Interview with Peter (Sleazy) Christopherson

DIRT. T.G. do aim themselves at a rock audience, why?

SLEAZY. Yes well, that is true to a certain extent and it's not something of which I altogether approve. However, having said that, it is true that if you make certain, not what I call compromises, but if you do certain things that are likely to incline you towards a rock market, simply because of the way the system operates, or the prejudices people have, or whatever it is, you do reach a lot more people and er, within the group there is a strong point of view and I think it's a reasonable one, that reaching more people and showing more people something or other, what ever it is that we do, is a worthwhile thing, not because it sells more records, 'cause we don't er, we don't take any of the profits of the records anyway, we just plough it back in, but simply because it's like an educational, or an enlightening, or an endarkening, whatever process. I'm not altogether sure that I totally one hundred percent agree with this point of view, because a lot of people, um, like there's a percentage of the population that's interesting and a percentage of the population that's boring, which means to say that to reach the percentage of the population that's interesting, you've got to go through a lot of shit to get past the boring ones and it's a question of how much shit you go through, it's how much, you know, is worth the people you reach. At the moment we're still in an expansive, er, expanding point of view. It's more difficult for us in a way, in a sense, trying to work within the rock framework because even selling, our records selling out and everything like that, we simply don't have the resources to function efficiently as a rock band, nor do we have the time 'cause three of us have our work that we do ourselves, um, that's another thorny topic. Working outside Gristle, it's a question of how much one is dedicated to ones day job kinda thing. That's like a classic rock syndrome, when the semi-professional band give up their day jobs to do it full time. It's one of the things we find humorous I think, definitely, is the parallels between what we're doing and a kinda normal rock group, despite the huge gulf that exists between them and us in terms of what we're actually doing and what we're intending I hope to do, so in a way we like playing on those rock numbers because it just shows how silly it all is and how kinda funny and so on. I think Gen in particular enjoys taking a poke at the rock thing, working at Hipgnosis I've become so familiar with it and I know such a lot about the business and the people actually in the business that I think it's lost a bit of the star dust. I wouldn't say that it has any star dust for him at all but I think the genre still has a certain um, he has a certain enjoyment in the genre, more so than I do. There is a point of view, like I was saying earlier, that we should concentrate much more on the work and not making any kind of compromises with the rock format, but then you wouldn't reach so many people and we're still getting letters from new, interesting people and that's pretty important.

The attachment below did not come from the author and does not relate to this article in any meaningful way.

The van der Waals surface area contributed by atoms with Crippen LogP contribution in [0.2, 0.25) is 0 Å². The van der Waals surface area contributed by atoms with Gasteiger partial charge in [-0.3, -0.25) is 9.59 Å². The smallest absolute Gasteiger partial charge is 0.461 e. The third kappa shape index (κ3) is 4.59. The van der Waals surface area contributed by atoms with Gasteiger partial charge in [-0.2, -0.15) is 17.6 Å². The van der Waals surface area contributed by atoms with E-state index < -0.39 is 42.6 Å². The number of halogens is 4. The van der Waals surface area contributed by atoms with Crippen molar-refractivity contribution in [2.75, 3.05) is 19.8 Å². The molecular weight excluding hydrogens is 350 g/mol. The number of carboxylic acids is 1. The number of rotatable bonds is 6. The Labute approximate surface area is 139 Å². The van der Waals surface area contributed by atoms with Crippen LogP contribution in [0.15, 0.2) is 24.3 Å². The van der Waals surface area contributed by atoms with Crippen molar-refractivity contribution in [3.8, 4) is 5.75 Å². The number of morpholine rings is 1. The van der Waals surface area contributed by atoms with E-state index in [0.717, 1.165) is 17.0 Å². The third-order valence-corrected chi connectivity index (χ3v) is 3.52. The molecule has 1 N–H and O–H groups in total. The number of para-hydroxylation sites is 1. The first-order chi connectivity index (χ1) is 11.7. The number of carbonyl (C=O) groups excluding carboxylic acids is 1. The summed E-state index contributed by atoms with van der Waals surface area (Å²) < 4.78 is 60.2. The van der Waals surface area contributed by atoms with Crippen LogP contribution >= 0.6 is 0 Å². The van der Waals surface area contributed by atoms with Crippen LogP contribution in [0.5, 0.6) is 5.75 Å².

DIRT. What are your feelings about the new album? [AXIS note: DoA]